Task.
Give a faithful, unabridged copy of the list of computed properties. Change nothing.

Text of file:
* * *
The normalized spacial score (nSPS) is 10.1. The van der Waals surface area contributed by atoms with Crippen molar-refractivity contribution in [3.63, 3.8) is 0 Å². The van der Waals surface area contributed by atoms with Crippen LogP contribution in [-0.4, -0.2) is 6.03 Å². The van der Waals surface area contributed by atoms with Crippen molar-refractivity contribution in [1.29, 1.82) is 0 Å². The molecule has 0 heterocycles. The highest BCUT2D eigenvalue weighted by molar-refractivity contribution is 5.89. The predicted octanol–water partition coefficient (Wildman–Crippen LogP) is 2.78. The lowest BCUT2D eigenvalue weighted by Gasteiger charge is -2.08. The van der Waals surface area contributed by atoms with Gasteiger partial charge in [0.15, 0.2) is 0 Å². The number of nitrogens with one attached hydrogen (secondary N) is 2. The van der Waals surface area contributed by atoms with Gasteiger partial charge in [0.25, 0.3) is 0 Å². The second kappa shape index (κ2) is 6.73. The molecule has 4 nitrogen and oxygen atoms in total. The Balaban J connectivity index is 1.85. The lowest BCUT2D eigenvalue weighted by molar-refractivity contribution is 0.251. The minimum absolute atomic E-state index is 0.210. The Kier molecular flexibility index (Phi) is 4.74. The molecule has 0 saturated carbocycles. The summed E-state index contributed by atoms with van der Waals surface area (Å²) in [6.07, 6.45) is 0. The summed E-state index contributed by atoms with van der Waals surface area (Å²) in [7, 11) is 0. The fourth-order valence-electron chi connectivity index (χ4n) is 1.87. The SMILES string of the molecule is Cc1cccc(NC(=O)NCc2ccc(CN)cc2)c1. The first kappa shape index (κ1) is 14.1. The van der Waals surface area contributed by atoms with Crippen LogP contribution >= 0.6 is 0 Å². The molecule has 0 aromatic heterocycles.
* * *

The normalized spacial score (nSPS) is 10.1. The van der Waals surface area contributed by atoms with Crippen molar-refractivity contribution in [3.63, 3.8) is 0 Å². The van der Waals surface area contributed by atoms with Crippen LogP contribution in [-0.4, -0.2) is 6.03 Å². The van der Waals surface area contributed by atoms with Crippen molar-refractivity contribution in [1.29, 1.82) is 0 Å². The molecule has 0 heterocycles. The highest BCUT2D eigenvalue weighted by molar-refractivity contribution is 5.89. The predicted octanol–water partition coefficient (Wildman–Crippen LogP) is 2.78. The lowest BCUT2D eigenvalue weighted by Gasteiger charge is -2.08. The van der Waals surface area contributed by atoms with Gasteiger partial charge in [0.15, 0.2) is 0 Å². The number of nitrogens with one attached hydrogen (secondary N) is 2. The van der Waals surface area contributed by atoms with Gasteiger partial charge in [0.25, 0.3) is 0 Å². The second kappa shape index (κ2) is 6.73. The molecule has 4 nitrogen and oxygen atoms in total. The Balaban J connectivity index is 1.85. The lowest BCUT2D eigenvalue weighted by molar-refractivity contribution is 0.251. The minimum absolute atomic E-state index is 0.210. The Kier molecular flexibility index (Phi) is 4.74. The molecule has 0 saturated carbocycles. The summed E-state index contributed by atoms with van der Waals surface area (Å²) in [6.07, 6.45) is 0. The summed E-state index contributed by atoms with van der Waals surface area (Å²) in [7, 11) is 0. The fourth-order valence-electron chi connectivity index (χ4n) is 1.87. The SMILES string of the molecule is Cc1cccc(NC(=O)NCc2ccc(CN)cc2)c1. The first kappa shape index (κ1) is 14.1. The van der Waals surface area contributed by atoms with Crippen LogP contribution >= 0.6 is 0 Å². The molecule has 0 aromatic heterocycles.